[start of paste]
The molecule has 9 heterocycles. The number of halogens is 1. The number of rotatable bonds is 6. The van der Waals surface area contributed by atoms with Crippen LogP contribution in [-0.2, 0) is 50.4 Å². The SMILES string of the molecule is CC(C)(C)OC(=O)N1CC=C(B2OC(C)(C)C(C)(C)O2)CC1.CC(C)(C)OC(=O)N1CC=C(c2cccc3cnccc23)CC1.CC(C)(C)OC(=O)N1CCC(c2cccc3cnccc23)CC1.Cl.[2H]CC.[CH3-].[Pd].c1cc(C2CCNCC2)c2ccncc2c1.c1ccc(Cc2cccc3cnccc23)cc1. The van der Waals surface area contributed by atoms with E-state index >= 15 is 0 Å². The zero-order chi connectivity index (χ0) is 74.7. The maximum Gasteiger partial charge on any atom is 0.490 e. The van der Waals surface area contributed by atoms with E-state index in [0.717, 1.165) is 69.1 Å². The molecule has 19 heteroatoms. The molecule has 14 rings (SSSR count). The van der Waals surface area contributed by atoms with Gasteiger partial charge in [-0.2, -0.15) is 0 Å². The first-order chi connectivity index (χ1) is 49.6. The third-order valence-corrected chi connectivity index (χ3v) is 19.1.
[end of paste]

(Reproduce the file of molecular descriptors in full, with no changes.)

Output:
The molecule has 9 heterocycles. The number of halogens is 1. The number of rotatable bonds is 6. The van der Waals surface area contributed by atoms with Crippen LogP contribution in [-0.2, 0) is 50.4 Å². The SMILES string of the molecule is CC(C)(C)OC(=O)N1CC=C(B2OC(C)(C)C(C)(C)O2)CC1.CC(C)(C)OC(=O)N1CC=C(c2cccc3cnccc23)CC1.CC(C)(C)OC(=O)N1CCC(c2cccc3cnccc23)CC1.Cl.[2H]CC.[CH3-].[Pd].c1cc(C2CCNCC2)c2ccncc2c1.c1ccc(Cc2cccc3cnccc23)cc1. The van der Waals surface area contributed by atoms with E-state index >= 15 is 0 Å². The zero-order chi connectivity index (χ0) is 74.7. The maximum Gasteiger partial charge on any atom is 0.490 e. The van der Waals surface area contributed by atoms with E-state index in [0.717, 1.165) is 69.1 Å². The molecule has 19 heteroatoms. The molecule has 14 rings (SSSR count). The van der Waals surface area contributed by atoms with Gasteiger partial charge in [-0.2, -0.15) is 0 Å². The first-order chi connectivity index (χ1) is 49.6. The third-order valence-corrected chi connectivity index (χ3v) is 19.1.